Diving in: Reading literature
At the end of this chapter you will be able to:
- Quickly and efficiently read an academic article and gather useful information for your own research
During your studies you will often need to make your way through large amounts of academic papers. This could be for compiling a database, providing background knowledge for a research topic, or compiling a literature review. You don’t need to read every paper you come across front to back, since articles often contain much more information than you might need, and there are only so many hours in the day we can spend reading papers.
Most journals use a similar structure: After the abstract follows an Introduction, Methodology, Results, Discussion and Conclusion. For more detail on what can be found in these sections please see the Scientific writing module. A common mistake made when first exploring scientific literature is reading an article like a textbook. You shouldn’t plough through a paper from beginning to end without pause. In fact, the most efficient ways of reading scientific articles are often not in chronological order at all.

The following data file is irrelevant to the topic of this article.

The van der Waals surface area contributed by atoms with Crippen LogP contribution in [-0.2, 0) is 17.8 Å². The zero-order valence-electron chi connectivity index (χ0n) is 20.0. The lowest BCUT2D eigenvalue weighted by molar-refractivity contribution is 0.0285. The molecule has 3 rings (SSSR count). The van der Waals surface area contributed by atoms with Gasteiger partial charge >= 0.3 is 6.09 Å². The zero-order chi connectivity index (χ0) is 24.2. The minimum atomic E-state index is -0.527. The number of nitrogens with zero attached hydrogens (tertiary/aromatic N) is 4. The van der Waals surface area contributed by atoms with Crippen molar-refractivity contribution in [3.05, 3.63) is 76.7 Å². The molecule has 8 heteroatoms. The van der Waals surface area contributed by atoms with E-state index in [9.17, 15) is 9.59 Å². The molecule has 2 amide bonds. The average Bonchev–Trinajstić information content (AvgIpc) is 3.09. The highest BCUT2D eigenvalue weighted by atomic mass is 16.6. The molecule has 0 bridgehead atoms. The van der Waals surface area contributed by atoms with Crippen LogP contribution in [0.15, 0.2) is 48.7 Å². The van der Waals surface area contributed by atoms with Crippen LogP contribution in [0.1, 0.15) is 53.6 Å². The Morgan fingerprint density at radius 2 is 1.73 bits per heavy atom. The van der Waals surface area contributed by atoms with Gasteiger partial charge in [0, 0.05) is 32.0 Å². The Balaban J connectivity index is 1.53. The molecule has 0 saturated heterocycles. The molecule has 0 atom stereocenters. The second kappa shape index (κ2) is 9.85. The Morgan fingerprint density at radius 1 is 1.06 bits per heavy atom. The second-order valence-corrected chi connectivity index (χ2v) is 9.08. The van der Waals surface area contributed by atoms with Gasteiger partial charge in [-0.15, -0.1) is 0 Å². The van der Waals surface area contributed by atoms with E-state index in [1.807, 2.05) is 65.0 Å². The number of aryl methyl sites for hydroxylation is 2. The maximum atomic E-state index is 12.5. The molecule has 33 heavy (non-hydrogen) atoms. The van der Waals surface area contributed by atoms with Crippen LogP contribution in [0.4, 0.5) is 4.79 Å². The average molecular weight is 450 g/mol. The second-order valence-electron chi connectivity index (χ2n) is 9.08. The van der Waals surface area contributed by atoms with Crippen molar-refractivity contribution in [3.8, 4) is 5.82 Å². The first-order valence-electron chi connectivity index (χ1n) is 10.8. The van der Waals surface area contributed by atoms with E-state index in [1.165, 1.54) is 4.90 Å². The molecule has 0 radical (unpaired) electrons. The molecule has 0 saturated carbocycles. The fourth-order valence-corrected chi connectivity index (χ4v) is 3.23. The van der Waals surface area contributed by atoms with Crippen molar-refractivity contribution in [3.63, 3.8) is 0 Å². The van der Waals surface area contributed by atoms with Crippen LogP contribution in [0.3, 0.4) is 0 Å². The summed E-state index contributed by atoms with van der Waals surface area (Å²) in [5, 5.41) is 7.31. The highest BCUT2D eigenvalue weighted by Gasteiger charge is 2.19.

One simple yet efficient method for reading a paper is the Three Pass Approach (see: How to read a paper). The first pass gives you a general idea of the article, the second pass gives you a better understanding of the content of the article, but not in too much detail, and the third pass is for in-depth understanding. After each pass you can evaluate whether it is necessary to continue to the next, and whether or not the article is relevant for your own work. Of course, if you’re only reading a paper to compare e.g. experimental techniques, then focus on those. This guide is to help you read articles when you aren’t focussed on one particular aspect of research.